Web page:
Norm Rice and Tom Tierney made a promise to the tenants of Yesler Terrace last week: Any redevelopment of Seattle’s 60-year-old public housing complex will come with “full replacement” of each and every low-income unit standing at the site today.
Seattle’s former mayor and the director of the Seattle Housing Authority, which owns the complex, said it’s just a question of how far away the new units will be from the site of today’s Yesler Terrace.
In a meeting called by Rice, who chairs a citizens committee that’s creating guidelines for turning the 30 acres of Yesler Terrace’s duplexes and apartments into a mixed-income community at 12th Avenue on Seattle’s First Hill, Tierney said the replacement units could be built as far east as 14th, 19th, or 23rd avenues — an area where SHA has recently purchased properties using its power of eminent domain.
Tierney named the streets as possible borders for a new “Yesler Terrace neighborhood” that Rice’s committee, which started meeting in October, will define later this year, with no redevelopment to start before 2009.
He said later that the Central District properties, which include the Baldwin Apartments on 13th Avenue and several houses on 12th, weren’t purchased for the redevelopment but could be used to relocate tenants or build replacements for today’s Yesler Terrace — a concern for residents and housing activists, who fear SHA will segregate low-income tenants off site, away from the future Yesler Terrace’s commanding downtown views and new, private homes.
“We promise to replace every single unit that is here currently,” Tierney told a group of 35 residents at the Yesler Terrace Community Center. “We would hope not only to create new housing to replace [what’s here today], but actually increase the number of units that are available to low-income people in this part of town.”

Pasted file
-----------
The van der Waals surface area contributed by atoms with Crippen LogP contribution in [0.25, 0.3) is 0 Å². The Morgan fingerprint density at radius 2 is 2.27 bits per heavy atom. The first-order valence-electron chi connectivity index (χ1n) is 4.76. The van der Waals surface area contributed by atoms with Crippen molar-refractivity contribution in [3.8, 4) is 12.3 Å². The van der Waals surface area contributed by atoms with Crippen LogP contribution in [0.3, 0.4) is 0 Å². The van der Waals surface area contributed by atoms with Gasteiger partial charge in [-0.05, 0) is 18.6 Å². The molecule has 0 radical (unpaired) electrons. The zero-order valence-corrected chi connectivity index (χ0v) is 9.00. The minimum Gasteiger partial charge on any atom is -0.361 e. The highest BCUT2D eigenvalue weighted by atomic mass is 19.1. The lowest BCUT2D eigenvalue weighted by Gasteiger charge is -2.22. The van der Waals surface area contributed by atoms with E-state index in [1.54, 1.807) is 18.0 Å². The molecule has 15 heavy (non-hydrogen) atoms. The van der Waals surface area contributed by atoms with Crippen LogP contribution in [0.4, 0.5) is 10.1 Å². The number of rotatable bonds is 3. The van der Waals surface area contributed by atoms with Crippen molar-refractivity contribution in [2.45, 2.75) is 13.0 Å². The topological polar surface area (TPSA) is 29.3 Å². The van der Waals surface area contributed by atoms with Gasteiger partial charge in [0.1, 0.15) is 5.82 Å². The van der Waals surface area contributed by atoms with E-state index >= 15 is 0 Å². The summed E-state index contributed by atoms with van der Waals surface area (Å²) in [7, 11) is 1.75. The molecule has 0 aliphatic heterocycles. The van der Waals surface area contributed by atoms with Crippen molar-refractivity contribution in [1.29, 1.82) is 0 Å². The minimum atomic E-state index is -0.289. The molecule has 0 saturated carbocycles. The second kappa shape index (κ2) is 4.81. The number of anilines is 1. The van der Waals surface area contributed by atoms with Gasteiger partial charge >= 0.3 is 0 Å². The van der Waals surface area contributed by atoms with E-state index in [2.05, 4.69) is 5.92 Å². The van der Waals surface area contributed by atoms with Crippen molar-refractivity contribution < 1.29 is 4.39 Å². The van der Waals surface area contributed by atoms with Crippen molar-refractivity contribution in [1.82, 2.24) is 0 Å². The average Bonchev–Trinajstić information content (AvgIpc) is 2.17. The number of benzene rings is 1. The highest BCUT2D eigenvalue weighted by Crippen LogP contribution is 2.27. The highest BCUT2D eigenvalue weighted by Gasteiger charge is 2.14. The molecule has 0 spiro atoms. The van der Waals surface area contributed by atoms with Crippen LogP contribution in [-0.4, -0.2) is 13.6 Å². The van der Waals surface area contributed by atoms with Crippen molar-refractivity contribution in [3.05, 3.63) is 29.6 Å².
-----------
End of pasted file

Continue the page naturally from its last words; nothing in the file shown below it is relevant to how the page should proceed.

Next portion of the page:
“It’s the perfect neighborhood for affordable housing,” he said after the meeting. “If we aren’t expanding the footprint of Yesler Terrace, we would still be building housing” in the area of the Central District properties.
Rice called the meeting to address tenant demands raised in part at a Feb. 27 meeting of the 19-member Yesler Terrace Citizen Review Committee. Among them, tenants and activists have called on SHA to commit to replacing all 561 of Yesler Terrace’s low-income units, guarantee that all of today’s low-income tenants get to come back, and allow daycare or other businesses at the new Yesler Terrace — an issue tied to how the rebuild will be financed and new rules that might govern it.
At previous SHA redevelopments that turned NewHolly, High Point, and Rainier Vista into mixed-income communities, daycare businesses aren’t allowed under the rules for federal tax-credit financing — today’s primary source of public-housing funding.
Last week, Tierney told tenants that it’s possible SHA can work around tax-credit rules by finding other funding for some of the new apartment houses that are expected to replace the duplexes at Yesler Terrace today.
A number of those who attended the meeting said later, however, that they didn’t buy Rice’s and Tierney’s assurances, particularly in light of an announcement Rice made that, from here on, their input will be taken at small meetings held separately from those of the committee.
“I’d like [them to] give us a guarantee to come back,” said an East African mother who runs a daycare at Yesler Terrace and asked not to be named out of concern it could affect her tenancy. “But at Rainier Vista and NewHolly, they promised the same things and they didn’t do it.”
By CYDNEY GILLIS, Staff Reporter
The Yesler Terrace Citizen Review Committee’s next meeting, which is open to the public, is set for April 25, 5-8 p.m., at the Yesler Terrace
Community Center, 917 Yesler Ave., Seattle.